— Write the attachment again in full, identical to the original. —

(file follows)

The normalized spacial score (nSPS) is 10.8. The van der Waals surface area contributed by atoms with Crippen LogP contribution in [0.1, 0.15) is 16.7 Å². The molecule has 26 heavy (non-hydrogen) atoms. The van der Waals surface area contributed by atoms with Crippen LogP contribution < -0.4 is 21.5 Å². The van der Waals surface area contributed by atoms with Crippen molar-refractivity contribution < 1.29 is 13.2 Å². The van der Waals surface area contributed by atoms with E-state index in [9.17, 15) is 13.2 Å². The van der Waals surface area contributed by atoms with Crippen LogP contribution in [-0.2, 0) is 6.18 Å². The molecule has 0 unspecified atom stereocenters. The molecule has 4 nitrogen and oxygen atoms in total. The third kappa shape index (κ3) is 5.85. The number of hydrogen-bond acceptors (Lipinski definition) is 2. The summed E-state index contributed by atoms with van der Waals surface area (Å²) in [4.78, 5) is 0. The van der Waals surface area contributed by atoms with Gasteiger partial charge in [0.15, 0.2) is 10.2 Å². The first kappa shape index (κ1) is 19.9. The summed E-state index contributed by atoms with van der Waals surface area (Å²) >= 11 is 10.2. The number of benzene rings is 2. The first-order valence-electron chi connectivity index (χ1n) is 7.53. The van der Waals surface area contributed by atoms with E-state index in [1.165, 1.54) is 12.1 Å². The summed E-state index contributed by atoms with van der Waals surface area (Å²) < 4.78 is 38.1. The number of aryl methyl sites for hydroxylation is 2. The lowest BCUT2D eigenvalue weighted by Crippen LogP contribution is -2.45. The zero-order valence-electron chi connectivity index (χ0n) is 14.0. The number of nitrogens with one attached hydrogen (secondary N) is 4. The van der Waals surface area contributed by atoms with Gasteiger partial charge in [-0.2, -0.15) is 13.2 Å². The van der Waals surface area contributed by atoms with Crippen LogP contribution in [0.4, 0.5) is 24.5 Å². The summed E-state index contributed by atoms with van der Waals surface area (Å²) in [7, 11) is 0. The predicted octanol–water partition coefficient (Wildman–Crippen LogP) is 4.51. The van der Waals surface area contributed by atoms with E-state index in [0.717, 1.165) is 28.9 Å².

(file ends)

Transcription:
The normalized spacial score (nSPS) is 10.8. The van der Waals surface area contributed by atoms with Crippen LogP contribution in [0.1, 0.15) is 16.7 Å². The molecule has 26 heavy (non-hydrogen) atoms. The van der Waals surface area contributed by atoms with Crippen LogP contribution < -0.4 is 21.5 Å². The van der Waals surface area contributed by atoms with Crippen molar-refractivity contribution < 1.29 is 13.2 Å². The van der Waals surface area contributed by atoms with E-state index in [9.17, 15) is 13.2 Å². The van der Waals surface area contributed by atoms with Crippen LogP contribution in [-0.2, 0) is 6.18 Å². The molecule has 0 unspecified atom stereocenters. The molecule has 4 nitrogen and oxygen atoms in total. The third kappa shape index (κ3) is 5.85. The number of hydrogen-bond acceptors (Lipinski definition) is 2. The summed E-state index contributed by atoms with van der Waals surface area (Å²) in [4.78, 5) is 0. The van der Waals surface area contributed by atoms with Gasteiger partial charge in [0.15, 0.2) is 10.2 Å². The first kappa shape index (κ1) is 19.9. The summed E-state index contributed by atoms with van der Waals surface area (Å²) >= 11 is 10.2. The number of benzene rings is 2. The first-order valence-electron chi connectivity index (χ1n) is 7.53. The van der Waals surface area contributed by atoms with E-state index in [1.165, 1.54) is 12.1 Å². The summed E-state index contributed by atoms with van der Waals surface area (Å²) < 4.78 is 38.1. The number of aryl methyl sites for hydroxylation is 2. The lowest BCUT2D eigenvalue weighted by Crippen LogP contribution is -2.45. The zero-order valence-electron chi connectivity index (χ0n) is 14.0. The number of nitrogens with one attached hydrogen (secondary N) is 4. The van der Waals surface area contributed by atoms with Gasteiger partial charge in [-0.2, -0.15) is 13.2 Å². The van der Waals surface area contributed by atoms with Crippen LogP contribution in [0.4, 0.5) is 24.5 Å². The summed E-state index contributed by atoms with van der Waals surface area (Å²) in [7, 11) is 0. The predicted octanol–water partition coefficient (Wildman–Crippen LogP) is 4.51. The van der Waals surface area contributed by atoms with E-state index in [0.717, 1.165) is 28.9 Å².